We will consider the findings of the independent review of tidal lagoons, due to report by the end of this year, before deciding how to proceed on the proposed Swansea bay tidal lagoon project. We hope that the review will contribute to and help develop the evidence base for that technology. That will ensure, with luck, that all future decisions made regarding tidal lagoon energy are in the best interests of the UK and represent value for money to the consumer.
I thank the Minister for that response. He knows, I am sure, how important the project is to Swansea bay and Wales, and its potential for very good news for the renewable sector across the UK. Despite the somewhat gloomy timetable—the end of the year, the Minister says—does he anticipate that the Hendry review will give the Government the assurances that they need to deliver their manifesto promise and proceed with a pioneering project that is critical to the south Wales economy and the future of the UK energy mix? In short, can we get on with it?
I am grateful to the hon. Gentleman for that helpful clarification at the end. It is widely understood that there is support for the project among many colleagues. The Government have received an early draft, but we await receipt of the final report, which is due by the end of the year. We will give it the careful consideration that such an important issue deserves.
We have a tremendous opportunity in front of us if we are ambitious to create the world’s first tidal energy industry here in the United Kingdom. Does my hon. Friend agree that key to making this work is recognising that the Swansea project is essentially a pathfinder and that the future lagoons, which will all be larger, will bring down the costs very significantly?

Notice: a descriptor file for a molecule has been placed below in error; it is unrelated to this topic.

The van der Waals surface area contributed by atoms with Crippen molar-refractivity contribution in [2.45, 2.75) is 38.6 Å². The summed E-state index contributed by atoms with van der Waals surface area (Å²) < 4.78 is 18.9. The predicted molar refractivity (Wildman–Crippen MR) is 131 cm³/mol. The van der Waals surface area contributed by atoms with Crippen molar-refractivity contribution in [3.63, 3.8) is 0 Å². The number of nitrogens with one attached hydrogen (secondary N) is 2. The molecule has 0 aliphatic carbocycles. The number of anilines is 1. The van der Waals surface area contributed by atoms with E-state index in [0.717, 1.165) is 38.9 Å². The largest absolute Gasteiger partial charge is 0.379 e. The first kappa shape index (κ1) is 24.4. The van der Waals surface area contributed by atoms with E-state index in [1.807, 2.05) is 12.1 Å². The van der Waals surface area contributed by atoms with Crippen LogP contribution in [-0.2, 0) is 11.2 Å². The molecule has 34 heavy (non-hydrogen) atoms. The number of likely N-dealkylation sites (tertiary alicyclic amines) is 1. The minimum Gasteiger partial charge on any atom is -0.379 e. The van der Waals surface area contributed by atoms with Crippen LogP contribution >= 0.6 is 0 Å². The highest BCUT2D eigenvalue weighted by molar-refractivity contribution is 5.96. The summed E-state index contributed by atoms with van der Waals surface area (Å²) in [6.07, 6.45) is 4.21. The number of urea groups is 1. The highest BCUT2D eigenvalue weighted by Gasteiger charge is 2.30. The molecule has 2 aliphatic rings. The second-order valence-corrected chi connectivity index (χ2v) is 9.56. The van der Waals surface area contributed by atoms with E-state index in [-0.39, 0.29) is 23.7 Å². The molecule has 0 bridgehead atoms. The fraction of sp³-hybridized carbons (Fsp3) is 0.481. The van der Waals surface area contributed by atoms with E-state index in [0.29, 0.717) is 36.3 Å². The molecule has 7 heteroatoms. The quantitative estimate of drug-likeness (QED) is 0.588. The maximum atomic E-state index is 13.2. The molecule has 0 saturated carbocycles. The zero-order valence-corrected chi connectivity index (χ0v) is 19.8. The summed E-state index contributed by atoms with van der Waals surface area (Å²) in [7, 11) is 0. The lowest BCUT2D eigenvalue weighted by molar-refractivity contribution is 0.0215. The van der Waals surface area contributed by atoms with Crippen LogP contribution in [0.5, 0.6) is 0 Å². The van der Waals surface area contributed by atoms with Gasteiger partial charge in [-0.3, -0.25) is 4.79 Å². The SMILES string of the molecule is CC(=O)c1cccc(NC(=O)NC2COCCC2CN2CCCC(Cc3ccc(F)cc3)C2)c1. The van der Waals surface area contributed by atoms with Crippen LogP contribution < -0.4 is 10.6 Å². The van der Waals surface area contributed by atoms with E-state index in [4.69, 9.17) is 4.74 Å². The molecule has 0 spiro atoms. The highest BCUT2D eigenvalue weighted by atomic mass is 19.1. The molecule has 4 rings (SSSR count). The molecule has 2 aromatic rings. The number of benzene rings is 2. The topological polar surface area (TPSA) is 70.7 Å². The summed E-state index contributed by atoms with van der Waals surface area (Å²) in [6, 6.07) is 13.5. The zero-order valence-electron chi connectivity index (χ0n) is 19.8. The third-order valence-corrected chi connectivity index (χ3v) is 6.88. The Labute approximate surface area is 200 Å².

Yes, that has been widely suggested. It is fair to say that the issues being addressed by the review are complex and relate to a new and untried technology—potentially, a place-specific technology. The Government will need to look closely at the review’s specific conclusions and how far they can be generalised as part of a wider strategy.
The future of the British steel industry depends on the approval of vital cutting-edge projects such as the Swansea bay tidal lagoon. Will the Secretary of State please now call time on the two years of prevarication, commit to a timely and positive decision, and ensure that that decision is included in the autumn statement on 23 November?
Of course, in the context of the steel industry, it is important to recognise the commitment that the Government have made to Hinkley Point C—a major industrial commitment of their own. I recognise the hon. Gentleman’s point, but we are not going to be railroaded into going beyond the timetable that has already been described. An orderly process is in place, a highly respected former Minister is running the thing, and we will be looking at the issue with the care and consideration that it deserves.
It is reliable, it is green, it would form an important part of our energy mix—and it would boost the south-west economy to boot: will the Minister support it?
I am tempted by my hon. Friend’s enticing fly, but I am not going to take it because the process must be given the proper consideration that it deserves. One of the key questions that the Hendry review and its consideration will need to address is whether the project offers proper value for money. I notice that that was not included in my hon. Friend’s list of enticing benefits.
Swansea bay tidal lagoon would power 155,000 Welsh homes for 120 years, sustain 2,232 construction and manufacturing jobs and safeguard our steel industry. Will the Government now give Swansea bay tidal lagoon the green light and trigger the new dawn of an industry worth £15 billion to Wales and the UK?